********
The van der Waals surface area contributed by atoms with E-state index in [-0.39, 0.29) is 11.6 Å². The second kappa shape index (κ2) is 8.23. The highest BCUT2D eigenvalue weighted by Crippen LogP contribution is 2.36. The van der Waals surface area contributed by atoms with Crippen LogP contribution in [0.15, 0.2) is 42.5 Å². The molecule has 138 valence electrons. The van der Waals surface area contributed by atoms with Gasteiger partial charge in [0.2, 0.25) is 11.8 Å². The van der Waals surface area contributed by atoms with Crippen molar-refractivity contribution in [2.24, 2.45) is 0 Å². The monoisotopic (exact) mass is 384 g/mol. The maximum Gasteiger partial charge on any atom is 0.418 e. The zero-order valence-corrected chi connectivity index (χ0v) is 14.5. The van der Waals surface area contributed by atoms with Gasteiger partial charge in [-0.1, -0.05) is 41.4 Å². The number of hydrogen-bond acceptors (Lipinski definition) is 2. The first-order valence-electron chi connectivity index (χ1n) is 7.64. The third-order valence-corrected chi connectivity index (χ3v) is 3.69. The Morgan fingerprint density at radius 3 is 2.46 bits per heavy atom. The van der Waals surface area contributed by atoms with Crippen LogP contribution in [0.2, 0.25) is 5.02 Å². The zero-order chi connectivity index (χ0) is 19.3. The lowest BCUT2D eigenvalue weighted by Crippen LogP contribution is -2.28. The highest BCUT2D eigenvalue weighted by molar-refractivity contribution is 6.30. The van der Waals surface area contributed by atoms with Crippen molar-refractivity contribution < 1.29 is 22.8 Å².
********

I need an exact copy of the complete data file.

The van der Waals surface area contributed by atoms with E-state index in [-0.39, 0.29) is 11.6 Å². The second kappa shape index (κ2) is 8.23. The highest BCUT2D eigenvalue weighted by Crippen LogP contribution is 2.36. The van der Waals surface area contributed by atoms with Crippen LogP contribution in [0.15, 0.2) is 42.5 Å². The molecule has 138 valence electrons. The van der Waals surface area contributed by atoms with Gasteiger partial charge in [0.2, 0.25) is 11.8 Å². The van der Waals surface area contributed by atoms with Crippen molar-refractivity contribution in [2.24, 2.45) is 0 Å². The monoisotopic (exact) mass is 384 g/mol. The maximum Gasteiger partial charge on any atom is 0.418 e. The zero-order valence-corrected chi connectivity index (χ0v) is 14.5. The van der Waals surface area contributed by atoms with Gasteiger partial charge in [-0.1, -0.05) is 41.4 Å². The number of hydrogen-bond acceptors (Lipinski definition) is 2. The first-order valence-electron chi connectivity index (χ1n) is 7.64. The third-order valence-corrected chi connectivity index (χ3v) is 3.69. The Morgan fingerprint density at radius 3 is 2.46 bits per heavy atom. The van der Waals surface area contributed by atoms with Crippen LogP contribution in [0.2, 0.25) is 5.02 Å². The zero-order chi connectivity index (χ0) is 19.3. The lowest BCUT2D eigenvalue weighted by Crippen LogP contribution is -2.28. The highest BCUT2D eigenvalue weighted by molar-refractivity contribution is 6.30. The van der Waals surface area contributed by atoms with Crippen molar-refractivity contribution < 1.29 is 22.8 Å².